Trying a little something new.  Something I’ve wanted to do for a while.  For the next few days, I will be posting the pieces I submitted for my Writing Minor Portfolio.  They are all from classes I took Sophomore to Senior Year at Keene State College.  Most of them are memoir in nature, but a few are slightly different.  These are pieces I love, but know still need work.  If you would like to know more of the stories behind the pieces, let me know and I will be happy to share!  Also, any and all constructive feedback is always welcome – just because these were the final versions to be submitted doesn’t mean that they are perfect.

Oh, and also?  These are mine.  Do not steal them.  Thanks.

Generation of Idiots:
Every Child Left Behind
Written for Creative Non-Fiction, Sophomore Year.
“A teacher has two jobs; fill young minds with knowledge, yes, but more important, give those minds a compass so that that knowledge doesn't go to waste” (Mr. Holland’s Opus, 1996).
This country is raising a generation of idiots.  Rather than teaching children how to think, schools are teaching them how to memorize.  My first day of high school, way back in 1992, my social studies teacher, Mr. Bohi, taught us a very important lesson: “What is thought is often more important than what is.”  He taught us about perception, how we, as a country, put values on things which have no intrinsic value.  He made us think, give our opinions and stand by them.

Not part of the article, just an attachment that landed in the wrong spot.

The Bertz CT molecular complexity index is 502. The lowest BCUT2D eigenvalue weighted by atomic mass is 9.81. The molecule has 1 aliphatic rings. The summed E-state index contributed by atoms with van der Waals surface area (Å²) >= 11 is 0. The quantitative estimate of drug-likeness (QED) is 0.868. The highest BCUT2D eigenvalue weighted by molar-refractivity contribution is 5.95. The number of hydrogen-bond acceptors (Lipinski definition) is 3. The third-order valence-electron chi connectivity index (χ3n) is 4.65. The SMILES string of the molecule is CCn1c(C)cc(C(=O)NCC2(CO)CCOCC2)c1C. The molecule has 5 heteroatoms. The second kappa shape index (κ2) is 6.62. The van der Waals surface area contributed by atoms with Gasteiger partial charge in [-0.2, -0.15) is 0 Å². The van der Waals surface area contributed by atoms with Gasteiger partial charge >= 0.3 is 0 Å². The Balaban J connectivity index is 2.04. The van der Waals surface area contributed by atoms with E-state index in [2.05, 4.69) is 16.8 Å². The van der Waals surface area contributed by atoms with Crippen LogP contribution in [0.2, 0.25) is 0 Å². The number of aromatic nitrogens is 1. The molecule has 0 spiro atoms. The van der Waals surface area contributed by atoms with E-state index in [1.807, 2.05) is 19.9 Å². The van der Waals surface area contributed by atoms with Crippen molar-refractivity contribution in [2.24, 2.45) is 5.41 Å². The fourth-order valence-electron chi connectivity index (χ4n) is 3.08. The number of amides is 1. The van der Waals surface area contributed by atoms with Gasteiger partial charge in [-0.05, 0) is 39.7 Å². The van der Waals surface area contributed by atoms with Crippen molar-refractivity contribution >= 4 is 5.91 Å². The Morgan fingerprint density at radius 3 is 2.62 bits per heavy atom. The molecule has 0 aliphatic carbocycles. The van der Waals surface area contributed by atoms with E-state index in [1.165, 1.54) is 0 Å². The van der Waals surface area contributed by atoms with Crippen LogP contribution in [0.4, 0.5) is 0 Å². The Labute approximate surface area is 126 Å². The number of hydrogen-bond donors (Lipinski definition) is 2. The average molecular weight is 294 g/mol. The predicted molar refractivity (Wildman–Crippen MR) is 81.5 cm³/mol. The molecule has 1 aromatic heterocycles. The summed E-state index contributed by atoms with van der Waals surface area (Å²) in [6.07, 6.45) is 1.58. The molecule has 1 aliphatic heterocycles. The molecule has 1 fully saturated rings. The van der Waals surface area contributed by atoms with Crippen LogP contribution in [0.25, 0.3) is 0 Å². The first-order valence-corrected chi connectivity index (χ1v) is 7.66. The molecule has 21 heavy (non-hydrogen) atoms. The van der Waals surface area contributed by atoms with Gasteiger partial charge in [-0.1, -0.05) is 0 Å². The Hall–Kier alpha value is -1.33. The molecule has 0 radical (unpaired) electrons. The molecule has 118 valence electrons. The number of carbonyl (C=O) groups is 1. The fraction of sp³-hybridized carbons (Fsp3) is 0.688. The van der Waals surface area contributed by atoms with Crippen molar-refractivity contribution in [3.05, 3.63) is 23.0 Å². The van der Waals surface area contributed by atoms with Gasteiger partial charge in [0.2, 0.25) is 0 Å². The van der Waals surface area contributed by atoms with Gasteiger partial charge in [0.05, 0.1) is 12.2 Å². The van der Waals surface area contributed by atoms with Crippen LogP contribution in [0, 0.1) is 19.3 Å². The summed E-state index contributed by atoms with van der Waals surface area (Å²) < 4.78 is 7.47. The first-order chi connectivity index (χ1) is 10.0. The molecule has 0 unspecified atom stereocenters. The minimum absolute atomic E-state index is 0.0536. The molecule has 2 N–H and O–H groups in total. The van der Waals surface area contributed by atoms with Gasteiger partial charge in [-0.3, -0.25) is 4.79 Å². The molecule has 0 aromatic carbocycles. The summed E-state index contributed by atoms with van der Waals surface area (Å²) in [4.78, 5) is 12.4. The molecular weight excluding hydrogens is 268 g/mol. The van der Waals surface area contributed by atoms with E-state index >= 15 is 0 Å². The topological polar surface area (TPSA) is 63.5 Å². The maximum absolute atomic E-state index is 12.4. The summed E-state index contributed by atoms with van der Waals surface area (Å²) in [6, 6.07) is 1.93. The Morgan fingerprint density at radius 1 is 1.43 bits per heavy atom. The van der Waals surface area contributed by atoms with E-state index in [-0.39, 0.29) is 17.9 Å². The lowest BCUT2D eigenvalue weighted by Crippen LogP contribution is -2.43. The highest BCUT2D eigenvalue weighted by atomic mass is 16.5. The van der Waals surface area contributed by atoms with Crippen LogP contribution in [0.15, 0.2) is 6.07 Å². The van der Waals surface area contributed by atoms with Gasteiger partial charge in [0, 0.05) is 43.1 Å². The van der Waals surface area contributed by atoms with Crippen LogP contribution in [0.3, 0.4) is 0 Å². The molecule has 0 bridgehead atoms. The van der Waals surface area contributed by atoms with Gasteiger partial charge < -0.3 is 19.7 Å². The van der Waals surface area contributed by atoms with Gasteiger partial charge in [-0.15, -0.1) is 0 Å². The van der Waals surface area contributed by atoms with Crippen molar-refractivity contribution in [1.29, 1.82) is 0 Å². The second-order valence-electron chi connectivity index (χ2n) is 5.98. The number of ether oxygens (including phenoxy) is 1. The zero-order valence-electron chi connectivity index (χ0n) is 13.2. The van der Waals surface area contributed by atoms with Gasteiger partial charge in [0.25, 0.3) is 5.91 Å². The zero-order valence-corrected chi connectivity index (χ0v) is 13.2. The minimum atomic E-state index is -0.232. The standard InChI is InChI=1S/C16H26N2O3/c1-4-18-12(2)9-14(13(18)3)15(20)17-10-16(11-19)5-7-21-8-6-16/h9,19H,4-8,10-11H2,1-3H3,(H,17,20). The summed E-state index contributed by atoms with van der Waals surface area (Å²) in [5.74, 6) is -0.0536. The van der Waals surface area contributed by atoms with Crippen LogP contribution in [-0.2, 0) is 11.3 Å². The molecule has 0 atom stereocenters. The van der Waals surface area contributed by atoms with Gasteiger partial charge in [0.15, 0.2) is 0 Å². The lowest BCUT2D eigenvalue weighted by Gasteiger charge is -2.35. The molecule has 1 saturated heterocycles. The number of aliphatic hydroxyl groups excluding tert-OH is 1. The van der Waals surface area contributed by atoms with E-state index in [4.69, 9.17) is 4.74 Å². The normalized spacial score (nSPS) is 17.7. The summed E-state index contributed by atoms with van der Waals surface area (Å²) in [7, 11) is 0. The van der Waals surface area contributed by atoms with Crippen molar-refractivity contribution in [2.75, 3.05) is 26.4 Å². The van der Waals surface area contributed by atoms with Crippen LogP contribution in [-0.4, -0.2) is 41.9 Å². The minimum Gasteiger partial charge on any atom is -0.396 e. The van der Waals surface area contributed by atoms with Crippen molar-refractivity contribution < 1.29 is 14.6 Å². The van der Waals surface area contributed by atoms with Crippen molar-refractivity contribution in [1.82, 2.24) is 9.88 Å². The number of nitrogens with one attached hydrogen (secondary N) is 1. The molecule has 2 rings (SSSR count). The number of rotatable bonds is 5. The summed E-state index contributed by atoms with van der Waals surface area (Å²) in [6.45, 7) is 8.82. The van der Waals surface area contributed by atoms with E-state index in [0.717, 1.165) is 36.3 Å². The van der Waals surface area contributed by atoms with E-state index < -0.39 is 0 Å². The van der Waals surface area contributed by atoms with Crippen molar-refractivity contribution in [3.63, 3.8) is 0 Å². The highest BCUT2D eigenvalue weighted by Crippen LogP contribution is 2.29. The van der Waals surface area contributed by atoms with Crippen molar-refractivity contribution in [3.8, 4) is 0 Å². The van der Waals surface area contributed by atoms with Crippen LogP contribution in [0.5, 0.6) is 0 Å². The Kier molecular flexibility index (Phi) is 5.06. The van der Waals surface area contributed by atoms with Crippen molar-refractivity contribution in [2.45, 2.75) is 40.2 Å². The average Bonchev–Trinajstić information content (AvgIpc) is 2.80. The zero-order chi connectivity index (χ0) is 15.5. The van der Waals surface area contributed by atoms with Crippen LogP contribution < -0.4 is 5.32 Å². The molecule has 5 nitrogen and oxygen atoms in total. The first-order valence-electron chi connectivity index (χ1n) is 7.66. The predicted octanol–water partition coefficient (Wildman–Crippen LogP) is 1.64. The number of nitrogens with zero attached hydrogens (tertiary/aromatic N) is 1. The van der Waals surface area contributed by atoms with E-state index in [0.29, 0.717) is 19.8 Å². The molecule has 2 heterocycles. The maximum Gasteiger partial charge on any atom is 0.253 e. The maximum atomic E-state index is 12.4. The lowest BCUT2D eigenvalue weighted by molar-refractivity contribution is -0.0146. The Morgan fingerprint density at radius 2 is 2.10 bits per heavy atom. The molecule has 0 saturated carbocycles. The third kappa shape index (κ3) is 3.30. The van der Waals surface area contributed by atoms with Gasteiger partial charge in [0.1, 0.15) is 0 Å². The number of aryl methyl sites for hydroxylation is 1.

I know a woman who has been a Special Education teacher for thirty years.  In her time, she has seen many changes to the education system, the worst of which came after the turn of the millennium - No Child Left Behind.  This program focuses so much on standardized testing that the main focus of educators is to cram as much information into young minds as possible.  When she suggested to her Principal a Native American parent should come in and give a presentation, as it would be educational as well as entertaining, the principal answered:  “It’s not in the curriculum, so we can’t do it.”  This is a serious problem facing many teachers today.  Since the federal government is not footing the bill for all this Education Reform, it is up to the individual states.  The result?  An increase in time, money and effort spent on curriculum for the standardized tests, and nothing left over for enrichment or enlightenment.
So, what is No Child Left Behind?  In an effort to find a clear-cut definition, I turned to, the official Education Department web site.  The most information I received was the Overview - the Four Pillars of NCLB:
·        Stronger Accountability for Results.  “Under No Child Left Behind, states are working to close the achievement gap and make sure all students, including those who are disadvantaged, achieve academic proficiency…. Schools that do not make progress must provide supplemental services, such as free tutoring or after-school assistance; take corrective actions; and, if still not making adequate yearly progress after five years, make dramatic changes to the way the school is run.” (
So, they check up on the schools to make sure all students are passing the tests, and if they aren’t they have to offer more assistance.  Sounds good, right?  In theory, sure.  Most schools should be offering these kinds of programs, anyway.  But, who’s footing the bill?  Is the federal government going to pay for all these required programs?  I think you already know the answer to that one.  So, if low-income school districts are required to offer these services, where is the money coming from?  Where the money always comes from in times of budgetary crisis: the arts, class trips, vocational programs, etc. (Fletcher, 161).